• Main Street, Broxburn

    Main Street, Broxburn

  • Ecclesmachan Road, Uphall

    Ecclesmachan Road, Uphall

  • Goschen Place, Broxburn

    Goschen Place, Broxburn

  • Looking East along Main Street, Uphall

    Looking East along Main Street, Uphall

  • Greendykes Road, Broxburn

    Greendykes Road, Broxburn

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Uphall Signal Box and Level Crossing

If you'd been standing at the end of the path from Stankards to the Main Street (opposite Arnold Clark) at 6.40 on Sunday 5 August 1945, you might have been in mortal danger.  There was a tremendous thunderstorm, and lightning hit the signal box that stood there.  The windows shattered, and the wood and brickwork exploded outwards, and the wooden platform where the signal man stood to work the levers was forced out of place and turned upside down.  The noise was frightening, but fortunately no one was on duty so no one was hurt, nor any passers-by.  The signal box controlled the pug engine on the mineral line from Uphall to Niddry Oil Works.  It came off the main railway line at Uphall Station, and went up what’s now the line of St Andrews Drive, to Forkneuk shale mine.

At the end of January 1953, we’d have seen workmen busily at work dismantling the same railway line.  It was built in the 1870s by the Uphall Oil Company, to connect the company’s shale mines and oil works with the main Edinburgh Bathgate railway line near Uphall Station.  In 1884, the Uphall Oil Works was taken over by Young’s Paraffin Light and Mineral Oil Co. who extended the line to serve its shale mines and its oil works – the Hopetoun Oil Works at Niddry near Winchburgh.   Apparently the line took such a wide sweep to reach Niddry for a reason.   The rival Broxburn Oil Company owned the mineral rights on the Strathbrock estate of the Earls of Buchan, so the railway was not allowed to cross any of the rival company’s land.  The last remnant of the Hopetoun oil works was demolished recently – the Corecut building beside Broxburn Bing – now all gone.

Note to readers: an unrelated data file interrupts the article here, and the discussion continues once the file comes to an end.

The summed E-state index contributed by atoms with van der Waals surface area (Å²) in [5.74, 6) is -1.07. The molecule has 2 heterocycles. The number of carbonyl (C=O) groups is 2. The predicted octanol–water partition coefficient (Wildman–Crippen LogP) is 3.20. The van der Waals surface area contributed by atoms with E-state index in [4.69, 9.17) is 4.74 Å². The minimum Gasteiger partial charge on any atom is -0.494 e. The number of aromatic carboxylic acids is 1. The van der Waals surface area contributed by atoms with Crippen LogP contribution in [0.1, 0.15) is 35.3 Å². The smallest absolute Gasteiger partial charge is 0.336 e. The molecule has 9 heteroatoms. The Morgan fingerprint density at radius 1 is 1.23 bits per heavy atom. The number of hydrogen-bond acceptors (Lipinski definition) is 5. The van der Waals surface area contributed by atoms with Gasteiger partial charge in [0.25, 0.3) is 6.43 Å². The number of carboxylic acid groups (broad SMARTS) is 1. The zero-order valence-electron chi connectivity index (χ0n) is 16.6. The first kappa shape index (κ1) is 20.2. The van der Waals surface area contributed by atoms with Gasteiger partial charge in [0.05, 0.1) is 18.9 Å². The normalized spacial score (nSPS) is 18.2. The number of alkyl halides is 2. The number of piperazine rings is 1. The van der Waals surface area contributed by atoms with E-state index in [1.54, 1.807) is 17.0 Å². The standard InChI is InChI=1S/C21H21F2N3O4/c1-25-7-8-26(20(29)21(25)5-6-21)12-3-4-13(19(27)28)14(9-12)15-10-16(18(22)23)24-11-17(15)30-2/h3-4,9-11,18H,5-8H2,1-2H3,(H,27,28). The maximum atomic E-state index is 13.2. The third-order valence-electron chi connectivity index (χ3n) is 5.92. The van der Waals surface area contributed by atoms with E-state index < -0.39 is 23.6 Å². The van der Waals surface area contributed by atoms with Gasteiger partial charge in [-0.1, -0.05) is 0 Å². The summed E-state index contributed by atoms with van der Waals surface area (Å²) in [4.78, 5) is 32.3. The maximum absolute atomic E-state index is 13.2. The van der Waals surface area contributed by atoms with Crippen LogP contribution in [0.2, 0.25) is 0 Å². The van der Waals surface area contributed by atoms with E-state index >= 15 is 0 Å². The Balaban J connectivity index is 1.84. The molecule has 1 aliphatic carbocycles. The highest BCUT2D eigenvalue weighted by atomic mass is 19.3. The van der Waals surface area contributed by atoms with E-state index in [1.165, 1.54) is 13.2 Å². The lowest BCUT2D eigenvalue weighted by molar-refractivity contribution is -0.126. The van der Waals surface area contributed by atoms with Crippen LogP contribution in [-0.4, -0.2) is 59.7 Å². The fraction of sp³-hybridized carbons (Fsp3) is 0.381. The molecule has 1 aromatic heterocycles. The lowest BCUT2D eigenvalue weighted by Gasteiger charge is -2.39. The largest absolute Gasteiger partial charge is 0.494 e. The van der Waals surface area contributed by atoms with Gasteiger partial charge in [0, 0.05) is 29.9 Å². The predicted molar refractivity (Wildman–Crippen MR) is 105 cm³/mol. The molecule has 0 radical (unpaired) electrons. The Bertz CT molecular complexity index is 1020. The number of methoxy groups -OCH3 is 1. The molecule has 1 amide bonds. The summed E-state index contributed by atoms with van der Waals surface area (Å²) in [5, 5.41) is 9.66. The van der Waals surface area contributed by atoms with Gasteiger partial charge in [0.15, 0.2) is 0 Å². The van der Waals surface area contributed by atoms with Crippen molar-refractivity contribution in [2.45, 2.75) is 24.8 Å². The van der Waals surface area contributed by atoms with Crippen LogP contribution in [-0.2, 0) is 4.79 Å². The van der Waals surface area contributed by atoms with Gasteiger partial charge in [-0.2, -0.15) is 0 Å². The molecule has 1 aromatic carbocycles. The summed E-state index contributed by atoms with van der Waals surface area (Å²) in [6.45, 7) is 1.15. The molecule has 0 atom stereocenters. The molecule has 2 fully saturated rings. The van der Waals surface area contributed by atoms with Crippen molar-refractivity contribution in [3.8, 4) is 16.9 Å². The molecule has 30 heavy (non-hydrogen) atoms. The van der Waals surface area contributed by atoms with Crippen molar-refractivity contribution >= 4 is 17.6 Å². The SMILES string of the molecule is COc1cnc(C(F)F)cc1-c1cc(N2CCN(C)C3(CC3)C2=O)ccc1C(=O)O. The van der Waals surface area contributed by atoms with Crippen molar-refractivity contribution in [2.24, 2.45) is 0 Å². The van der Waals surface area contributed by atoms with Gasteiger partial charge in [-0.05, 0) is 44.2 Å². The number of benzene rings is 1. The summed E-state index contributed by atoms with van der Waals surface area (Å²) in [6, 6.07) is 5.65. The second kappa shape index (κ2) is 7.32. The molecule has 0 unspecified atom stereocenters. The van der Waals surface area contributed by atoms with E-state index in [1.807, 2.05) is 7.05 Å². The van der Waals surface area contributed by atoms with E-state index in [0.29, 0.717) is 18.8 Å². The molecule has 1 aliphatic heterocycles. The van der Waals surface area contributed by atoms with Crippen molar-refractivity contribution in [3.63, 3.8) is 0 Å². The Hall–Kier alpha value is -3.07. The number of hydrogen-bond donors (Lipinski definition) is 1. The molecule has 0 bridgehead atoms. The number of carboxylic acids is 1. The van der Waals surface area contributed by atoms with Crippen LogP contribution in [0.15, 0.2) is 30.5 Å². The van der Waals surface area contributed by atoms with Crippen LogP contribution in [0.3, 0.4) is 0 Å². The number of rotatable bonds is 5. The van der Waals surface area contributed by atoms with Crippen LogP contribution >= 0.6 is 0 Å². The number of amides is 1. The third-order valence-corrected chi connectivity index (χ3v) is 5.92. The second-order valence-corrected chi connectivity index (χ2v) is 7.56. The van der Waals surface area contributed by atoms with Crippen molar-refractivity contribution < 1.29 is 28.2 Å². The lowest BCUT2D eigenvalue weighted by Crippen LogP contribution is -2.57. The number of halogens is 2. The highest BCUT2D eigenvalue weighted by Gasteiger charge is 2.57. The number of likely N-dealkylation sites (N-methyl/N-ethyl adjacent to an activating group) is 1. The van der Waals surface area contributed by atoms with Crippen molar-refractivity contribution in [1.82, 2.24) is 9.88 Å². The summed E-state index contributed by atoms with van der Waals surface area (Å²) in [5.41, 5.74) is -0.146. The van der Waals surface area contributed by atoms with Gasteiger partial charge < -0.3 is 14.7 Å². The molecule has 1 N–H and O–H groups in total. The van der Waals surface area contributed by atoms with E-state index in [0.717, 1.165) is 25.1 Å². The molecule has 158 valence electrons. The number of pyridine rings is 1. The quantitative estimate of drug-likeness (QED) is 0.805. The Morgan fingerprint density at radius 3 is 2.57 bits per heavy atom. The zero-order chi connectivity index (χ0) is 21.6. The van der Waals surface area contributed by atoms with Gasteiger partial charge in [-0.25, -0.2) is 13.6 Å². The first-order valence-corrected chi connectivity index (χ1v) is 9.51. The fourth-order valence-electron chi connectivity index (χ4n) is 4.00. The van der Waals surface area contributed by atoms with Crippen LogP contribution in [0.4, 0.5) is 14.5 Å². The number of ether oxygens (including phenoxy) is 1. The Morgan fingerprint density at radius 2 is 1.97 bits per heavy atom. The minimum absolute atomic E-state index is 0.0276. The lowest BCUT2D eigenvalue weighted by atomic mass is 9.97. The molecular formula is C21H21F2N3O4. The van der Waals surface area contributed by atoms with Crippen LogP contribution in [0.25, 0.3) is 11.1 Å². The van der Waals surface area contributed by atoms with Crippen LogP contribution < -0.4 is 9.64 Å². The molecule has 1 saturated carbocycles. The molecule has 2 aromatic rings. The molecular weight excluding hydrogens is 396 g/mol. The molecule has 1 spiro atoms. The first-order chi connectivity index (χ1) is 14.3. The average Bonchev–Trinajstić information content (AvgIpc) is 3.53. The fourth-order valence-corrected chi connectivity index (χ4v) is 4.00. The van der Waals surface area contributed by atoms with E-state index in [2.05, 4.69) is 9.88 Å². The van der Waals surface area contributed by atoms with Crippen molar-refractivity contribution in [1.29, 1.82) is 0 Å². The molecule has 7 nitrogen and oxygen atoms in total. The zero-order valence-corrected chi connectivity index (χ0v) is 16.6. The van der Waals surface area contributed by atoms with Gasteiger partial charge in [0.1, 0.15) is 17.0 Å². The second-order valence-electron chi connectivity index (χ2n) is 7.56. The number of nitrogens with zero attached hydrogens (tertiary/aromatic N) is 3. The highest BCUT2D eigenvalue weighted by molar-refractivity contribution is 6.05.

The three and half miles of railway line, amazingly, served ten mines and two oil works, as well as the Binny sandstone quarries at Ecclesmachan, and by 1953, not one of them was still functioning.  (Courier 30 Jan 1953, p15)  The Courier was sorry to see it go, as it had been an important part of Uphall life  - ‘How often have its bairns swung on the gates at the level crossing...?  How often have coortin couples traversed its length?  How often do people refer to someone or other being ‘Up the line’?’

Former West Lothian History Librarian Sybil Cavanagh gave a Guided Walk of Uphall in August 2019. We are pleased to reproduce this article with her kind permission.

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